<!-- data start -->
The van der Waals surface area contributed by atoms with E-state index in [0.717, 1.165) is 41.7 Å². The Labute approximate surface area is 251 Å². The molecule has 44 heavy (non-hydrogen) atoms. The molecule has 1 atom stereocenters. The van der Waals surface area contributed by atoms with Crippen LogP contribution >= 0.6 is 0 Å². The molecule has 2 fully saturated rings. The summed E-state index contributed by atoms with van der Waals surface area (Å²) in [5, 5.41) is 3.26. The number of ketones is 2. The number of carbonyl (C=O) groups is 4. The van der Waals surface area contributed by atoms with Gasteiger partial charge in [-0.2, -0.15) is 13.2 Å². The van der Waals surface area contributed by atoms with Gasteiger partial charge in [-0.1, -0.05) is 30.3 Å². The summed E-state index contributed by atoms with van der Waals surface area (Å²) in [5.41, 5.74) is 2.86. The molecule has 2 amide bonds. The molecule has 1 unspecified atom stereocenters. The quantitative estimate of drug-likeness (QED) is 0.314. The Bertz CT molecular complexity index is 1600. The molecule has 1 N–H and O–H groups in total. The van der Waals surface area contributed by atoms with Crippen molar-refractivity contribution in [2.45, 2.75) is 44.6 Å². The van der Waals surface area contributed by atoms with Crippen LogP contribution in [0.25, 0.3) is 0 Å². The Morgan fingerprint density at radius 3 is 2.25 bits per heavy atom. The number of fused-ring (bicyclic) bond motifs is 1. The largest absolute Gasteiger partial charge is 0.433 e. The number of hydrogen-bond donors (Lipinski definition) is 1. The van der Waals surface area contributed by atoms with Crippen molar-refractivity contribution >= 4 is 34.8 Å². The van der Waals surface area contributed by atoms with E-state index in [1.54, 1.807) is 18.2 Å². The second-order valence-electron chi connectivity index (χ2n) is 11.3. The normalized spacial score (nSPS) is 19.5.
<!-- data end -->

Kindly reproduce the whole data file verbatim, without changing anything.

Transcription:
The van der Waals surface area contributed by atoms with E-state index in [0.717, 1.165) is 41.7 Å². The Labute approximate surface area is 251 Å². The molecule has 44 heavy (non-hydrogen) atoms. The molecule has 1 atom stereocenters. The van der Waals surface area contributed by atoms with Crippen LogP contribution >= 0.6 is 0 Å². The molecule has 2 fully saturated rings. The summed E-state index contributed by atoms with van der Waals surface area (Å²) in [5, 5.41) is 3.26. The number of ketones is 2. The number of carbonyl (C=O) groups is 4. The van der Waals surface area contributed by atoms with Gasteiger partial charge in [-0.2, -0.15) is 13.2 Å². The van der Waals surface area contributed by atoms with Gasteiger partial charge in [-0.1, -0.05) is 30.3 Å². The summed E-state index contributed by atoms with van der Waals surface area (Å²) in [5.41, 5.74) is 2.86. The molecule has 2 amide bonds. The molecule has 1 unspecified atom stereocenters. The quantitative estimate of drug-likeness (QED) is 0.314. The Bertz CT molecular complexity index is 1600. The molecule has 1 N–H and O–H groups in total. The van der Waals surface area contributed by atoms with Crippen molar-refractivity contribution in [2.45, 2.75) is 44.6 Å². The van der Waals surface area contributed by atoms with Crippen LogP contribution in [0.25, 0.3) is 0 Å². The Morgan fingerprint density at radius 3 is 2.25 bits per heavy atom. The number of fused-ring (bicyclic) bond motifs is 1. The largest absolute Gasteiger partial charge is 0.433 e. The number of hydrogen-bond donors (Lipinski definition) is 1. The van der Waals surface area contributed by atoms with Crippen molar-refractivity contribution >= 4 is 34.8 Å². The van der Waals surface area contributed by atoms with E-state index in [1.54, 1.807) is 18.2 Å². The second-order valence-electron chi connectivity index (χ2n) is 11.3. The normalized spacial score (nSPS) is 19.5.